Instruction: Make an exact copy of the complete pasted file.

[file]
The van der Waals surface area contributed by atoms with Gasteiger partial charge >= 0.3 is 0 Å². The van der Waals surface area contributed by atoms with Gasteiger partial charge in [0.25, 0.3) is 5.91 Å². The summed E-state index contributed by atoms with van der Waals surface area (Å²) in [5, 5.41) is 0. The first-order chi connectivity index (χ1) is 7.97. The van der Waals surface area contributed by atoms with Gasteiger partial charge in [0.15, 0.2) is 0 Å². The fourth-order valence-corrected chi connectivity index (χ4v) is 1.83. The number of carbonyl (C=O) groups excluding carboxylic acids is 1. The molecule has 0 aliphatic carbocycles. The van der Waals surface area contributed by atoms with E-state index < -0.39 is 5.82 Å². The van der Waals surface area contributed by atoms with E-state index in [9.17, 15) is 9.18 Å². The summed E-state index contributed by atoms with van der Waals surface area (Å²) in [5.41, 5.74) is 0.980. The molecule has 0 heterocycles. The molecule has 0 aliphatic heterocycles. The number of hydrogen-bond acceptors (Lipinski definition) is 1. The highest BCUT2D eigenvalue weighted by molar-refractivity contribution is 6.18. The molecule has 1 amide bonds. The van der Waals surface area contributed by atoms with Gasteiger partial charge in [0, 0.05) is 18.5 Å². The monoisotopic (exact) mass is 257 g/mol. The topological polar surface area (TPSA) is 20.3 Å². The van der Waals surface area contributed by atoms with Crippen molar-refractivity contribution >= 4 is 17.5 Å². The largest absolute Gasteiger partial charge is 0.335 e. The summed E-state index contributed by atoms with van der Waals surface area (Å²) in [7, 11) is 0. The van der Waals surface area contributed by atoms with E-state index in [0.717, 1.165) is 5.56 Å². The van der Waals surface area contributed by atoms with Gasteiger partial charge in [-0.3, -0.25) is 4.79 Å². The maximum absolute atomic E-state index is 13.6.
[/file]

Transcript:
The van der Waals surface area contributed by atoms with Gasteiger partial charge >= 0.3 is 0 Å². The van der Waals surface area contributed by atoms with Gasteiger partial charge in [0.25, 0.3) is 5.91 Å². The summed E-state index contributed by atoms with van der Waals surface area (Å²) in [5, 5.41) is 0. The first-order chi connectivity index (χ1) is 7.97. The van der Waals surface area contributed by atoms with Gasteiger partial charge in [0.15, 0.2) is 0 Å². The fourth-order valence-corrected chi connectivity index (χ4v) is 1.83. The number of carbonyl (C=O) groups excluding carboxylic acids is 1. The molecule has 0 aliphatic carbocycles. The van der Waals surface area contributed by atoms with E-state index < -0.39 is 5.82 Å². The van der Waals surface area contributed by atoms with E-state index in [9.17, 15) is 9.18 Å². The summed E-state index contributed by atoms with van der Waals surface area (Å²) in [5.41, 5.74) is 0.980. The molecule has 0 heterocycles. The molecule has 0 aliphatic heterocycles. The number of hydrogen-bond acceptors (Lipinski definition) is 1. The highest BCUT2D eigenvalue weighted by molar-refractivity contribution is 6.18. The molecule has 1 amide bonds. The van der Waals surface area contributed by atoms with Gasteiger partial charge in [0, 0.05) is 18.5 Å². The monoisotopic (exact) mass is 257 g/mol. The topological polar surface area (TPSA) is 20.3 Å². The van der Waals surface area contributed by atoms with Crippen molar-refractivity contribution >= 4 is 17.5 Å². The largest absolute Gasteiger partial charge is 0.335 e. The summed E-state index contributed by atoms with van der Waals surface area (Å²) in [7, 11) is 0. The van der Waals surface area contributed by atoms with E-state index in [0.717, 1.165) is 5.56 Å². The van der Waals surface area contributed by atoms with Gasteiger partial charge in [-0.3, -0.25) is 4.79 Å². The maximum absolute atomic E-state index is 13.6.